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Fountain Valley is O.C.'s latest city to consider taking a stand against ‘sanctuary’ laws

People celebrate the Orange County Board of Supervisors’ resolution Tuesday to condemn California’s “sanctuary” laws protecting undocumented immigrants.
People celebrate the Orange County Board of Supervisors’ resolution Tuesday to condemn California’s “sanctuary” laws protecting undocumented immigrants.
(Irfan Khan / Los Angeles Times)

Fountain Valley is next in line to discuss taking a stand on California’s “sanctuary state” immigration laws.

The City Council, at the suggestion of Councilman Larry Crandall, will take up the issue at its meeting Tuesday.

The Los Alamitos City Council kicked off a trend of resistance in Orange County when it approved an ordinance March 19 exempting the small north county city from the sanctuary laws, which aim to shield immigrants here illegally from deportation.

Since then, the Orange County Board of Supervisors passed a resolution against the laws and voted to join a federal lawsuit against California.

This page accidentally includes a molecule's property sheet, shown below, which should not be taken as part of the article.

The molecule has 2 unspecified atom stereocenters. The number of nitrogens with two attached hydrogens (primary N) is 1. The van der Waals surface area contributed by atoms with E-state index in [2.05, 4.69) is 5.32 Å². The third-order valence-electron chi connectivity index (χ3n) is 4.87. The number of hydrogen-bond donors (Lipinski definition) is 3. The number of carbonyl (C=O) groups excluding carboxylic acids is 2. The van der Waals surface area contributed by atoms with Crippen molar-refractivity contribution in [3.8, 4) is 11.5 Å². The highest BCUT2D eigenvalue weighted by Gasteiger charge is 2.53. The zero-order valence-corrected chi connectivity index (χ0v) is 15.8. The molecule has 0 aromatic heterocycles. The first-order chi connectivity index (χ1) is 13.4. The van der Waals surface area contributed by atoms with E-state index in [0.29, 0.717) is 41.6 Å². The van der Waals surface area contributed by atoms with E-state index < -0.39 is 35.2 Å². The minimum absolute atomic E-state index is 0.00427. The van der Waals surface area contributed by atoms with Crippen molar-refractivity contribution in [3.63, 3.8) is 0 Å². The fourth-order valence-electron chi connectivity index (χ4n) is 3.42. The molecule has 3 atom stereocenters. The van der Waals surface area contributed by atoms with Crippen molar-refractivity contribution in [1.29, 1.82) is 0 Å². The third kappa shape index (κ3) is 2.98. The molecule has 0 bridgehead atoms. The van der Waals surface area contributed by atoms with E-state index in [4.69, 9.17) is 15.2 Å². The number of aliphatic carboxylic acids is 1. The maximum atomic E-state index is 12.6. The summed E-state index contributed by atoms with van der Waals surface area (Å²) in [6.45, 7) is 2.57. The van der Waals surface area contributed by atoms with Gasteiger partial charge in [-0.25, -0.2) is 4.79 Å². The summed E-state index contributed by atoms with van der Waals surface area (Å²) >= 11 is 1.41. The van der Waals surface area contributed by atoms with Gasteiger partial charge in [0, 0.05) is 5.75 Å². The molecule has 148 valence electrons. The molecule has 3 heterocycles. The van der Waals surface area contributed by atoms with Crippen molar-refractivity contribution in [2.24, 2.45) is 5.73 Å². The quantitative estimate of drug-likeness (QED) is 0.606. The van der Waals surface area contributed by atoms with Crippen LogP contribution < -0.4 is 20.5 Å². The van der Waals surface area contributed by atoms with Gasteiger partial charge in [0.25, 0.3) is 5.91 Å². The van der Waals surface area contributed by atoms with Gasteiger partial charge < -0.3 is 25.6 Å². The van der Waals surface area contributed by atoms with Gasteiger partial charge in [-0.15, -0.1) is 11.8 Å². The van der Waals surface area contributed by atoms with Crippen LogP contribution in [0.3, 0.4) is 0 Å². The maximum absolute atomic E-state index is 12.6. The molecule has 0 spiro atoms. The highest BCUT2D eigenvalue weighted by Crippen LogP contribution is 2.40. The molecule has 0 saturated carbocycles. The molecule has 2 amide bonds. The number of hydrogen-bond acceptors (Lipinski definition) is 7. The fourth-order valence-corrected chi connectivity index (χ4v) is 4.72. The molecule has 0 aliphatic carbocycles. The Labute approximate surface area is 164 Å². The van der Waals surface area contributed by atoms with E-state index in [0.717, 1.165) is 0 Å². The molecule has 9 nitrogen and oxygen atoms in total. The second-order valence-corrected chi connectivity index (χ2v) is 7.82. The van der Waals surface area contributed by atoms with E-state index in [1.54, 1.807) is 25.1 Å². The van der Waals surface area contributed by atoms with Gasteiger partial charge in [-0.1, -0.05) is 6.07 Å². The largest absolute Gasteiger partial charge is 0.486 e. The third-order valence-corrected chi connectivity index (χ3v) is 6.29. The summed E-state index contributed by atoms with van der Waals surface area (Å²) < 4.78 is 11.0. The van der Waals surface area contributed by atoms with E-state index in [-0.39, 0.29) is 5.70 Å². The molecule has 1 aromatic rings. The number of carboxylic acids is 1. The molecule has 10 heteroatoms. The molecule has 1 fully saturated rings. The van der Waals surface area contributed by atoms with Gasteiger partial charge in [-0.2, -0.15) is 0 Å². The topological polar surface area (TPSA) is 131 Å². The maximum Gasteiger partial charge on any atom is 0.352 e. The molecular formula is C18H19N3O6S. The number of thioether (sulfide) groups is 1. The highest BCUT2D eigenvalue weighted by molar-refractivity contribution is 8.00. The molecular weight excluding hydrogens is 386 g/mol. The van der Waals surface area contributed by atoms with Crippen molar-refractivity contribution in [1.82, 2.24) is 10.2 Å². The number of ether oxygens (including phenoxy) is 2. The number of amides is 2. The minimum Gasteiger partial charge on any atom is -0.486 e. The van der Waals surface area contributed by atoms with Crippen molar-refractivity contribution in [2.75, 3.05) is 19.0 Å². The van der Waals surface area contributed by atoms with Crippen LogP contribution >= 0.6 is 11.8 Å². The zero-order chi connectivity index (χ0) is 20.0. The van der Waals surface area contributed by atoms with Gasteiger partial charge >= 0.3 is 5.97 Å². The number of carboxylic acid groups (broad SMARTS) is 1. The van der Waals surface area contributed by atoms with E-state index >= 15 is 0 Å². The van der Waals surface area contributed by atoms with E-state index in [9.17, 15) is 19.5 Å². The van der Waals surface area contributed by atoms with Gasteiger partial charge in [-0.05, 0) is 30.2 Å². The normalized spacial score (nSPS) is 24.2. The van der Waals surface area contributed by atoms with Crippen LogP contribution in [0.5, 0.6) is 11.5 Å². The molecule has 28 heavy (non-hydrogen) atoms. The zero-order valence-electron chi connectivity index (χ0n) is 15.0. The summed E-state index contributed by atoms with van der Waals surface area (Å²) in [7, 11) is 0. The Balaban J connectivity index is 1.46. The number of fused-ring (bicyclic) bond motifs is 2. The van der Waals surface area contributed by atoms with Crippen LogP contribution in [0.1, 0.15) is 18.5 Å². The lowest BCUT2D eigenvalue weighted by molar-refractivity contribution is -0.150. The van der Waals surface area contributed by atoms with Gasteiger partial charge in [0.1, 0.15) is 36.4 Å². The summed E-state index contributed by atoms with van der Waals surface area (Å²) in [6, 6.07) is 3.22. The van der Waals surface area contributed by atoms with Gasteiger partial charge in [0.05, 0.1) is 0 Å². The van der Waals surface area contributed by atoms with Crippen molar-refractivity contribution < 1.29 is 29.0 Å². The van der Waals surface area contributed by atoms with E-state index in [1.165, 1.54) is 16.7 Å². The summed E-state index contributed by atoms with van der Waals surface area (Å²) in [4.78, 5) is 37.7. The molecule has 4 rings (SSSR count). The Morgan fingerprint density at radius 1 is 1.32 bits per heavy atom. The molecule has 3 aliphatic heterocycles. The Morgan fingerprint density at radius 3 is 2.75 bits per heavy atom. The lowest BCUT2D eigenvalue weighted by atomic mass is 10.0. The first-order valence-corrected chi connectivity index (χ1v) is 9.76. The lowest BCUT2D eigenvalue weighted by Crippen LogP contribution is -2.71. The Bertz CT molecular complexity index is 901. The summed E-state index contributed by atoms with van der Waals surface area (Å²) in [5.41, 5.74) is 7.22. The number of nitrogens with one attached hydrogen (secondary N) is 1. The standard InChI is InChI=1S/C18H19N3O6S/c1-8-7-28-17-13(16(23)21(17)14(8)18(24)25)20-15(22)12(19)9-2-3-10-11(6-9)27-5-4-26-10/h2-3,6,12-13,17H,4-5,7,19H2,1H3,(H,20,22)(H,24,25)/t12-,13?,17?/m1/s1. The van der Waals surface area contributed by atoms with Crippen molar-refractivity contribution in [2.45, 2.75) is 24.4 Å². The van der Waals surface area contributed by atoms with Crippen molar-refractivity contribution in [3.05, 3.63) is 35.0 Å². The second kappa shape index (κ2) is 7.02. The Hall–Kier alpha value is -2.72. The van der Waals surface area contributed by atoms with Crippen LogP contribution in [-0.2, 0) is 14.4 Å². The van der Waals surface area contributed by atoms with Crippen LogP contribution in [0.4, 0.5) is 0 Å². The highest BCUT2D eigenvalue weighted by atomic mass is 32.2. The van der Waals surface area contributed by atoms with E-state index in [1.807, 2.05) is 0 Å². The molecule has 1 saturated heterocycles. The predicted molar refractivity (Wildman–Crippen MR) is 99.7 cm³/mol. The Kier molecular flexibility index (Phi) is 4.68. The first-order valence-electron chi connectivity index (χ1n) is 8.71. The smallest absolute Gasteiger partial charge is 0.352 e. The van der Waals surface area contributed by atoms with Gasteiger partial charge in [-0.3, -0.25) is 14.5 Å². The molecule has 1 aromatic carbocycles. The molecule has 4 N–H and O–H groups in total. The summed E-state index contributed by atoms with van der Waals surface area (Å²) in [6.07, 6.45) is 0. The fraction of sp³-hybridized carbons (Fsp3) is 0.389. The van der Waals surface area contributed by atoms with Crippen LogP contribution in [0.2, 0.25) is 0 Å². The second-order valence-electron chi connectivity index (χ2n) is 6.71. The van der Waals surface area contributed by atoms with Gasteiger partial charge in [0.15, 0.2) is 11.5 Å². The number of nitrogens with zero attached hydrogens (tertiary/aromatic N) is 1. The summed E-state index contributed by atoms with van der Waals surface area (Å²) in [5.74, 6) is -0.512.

Several other Orange County cities have taken stances opposing the sanctuary laws or are considering taking action.

On Monday, the Huntington Beach City Council will discuss how to “seek relief” from the laws. And last week, Newport Beach Councilman Kevin Muldoon asked to have the sanctuary issue placed on a future agenda.

Mayoral selection

Also on Tuesday, the Fountain Valley council will consider changing the way its mayor and mayor pro tem are appointed. Both posts are for one year and are largely ceremonial.

The council was set to consider a new ordinance at its March 20 meeting, but Colin Burns, the city’s attorney, said he wanted to reschedule the matter so he could tighten up the proposed language.

The council has four ordinances to look at to potentially replace the current one, in which council members choose the mayor and mayor pro tem from among themselves based on seniority on the council. The mayor pro tem typically is next in line for the top spot.

The proposed options differ in the amount of discretion afforded the council. Currently, council members have ultimate discretion, and they invoked it the past two years when they skipped then-Councilman Mark McCurdy when he came up in the rotation.

The action drew objections from McCurdy and some residents, and McCurdy resigned from the council in January, saying he needed to find work outside the area.

Tuesday’s meeting starts at 4:30 p.m. with a study session, followed by the regular meeting at 6 p.m. at City Hall, 10200 Slater Ave.

hillary.davis@latimes.com

Twitter: @Daily_PilotHD


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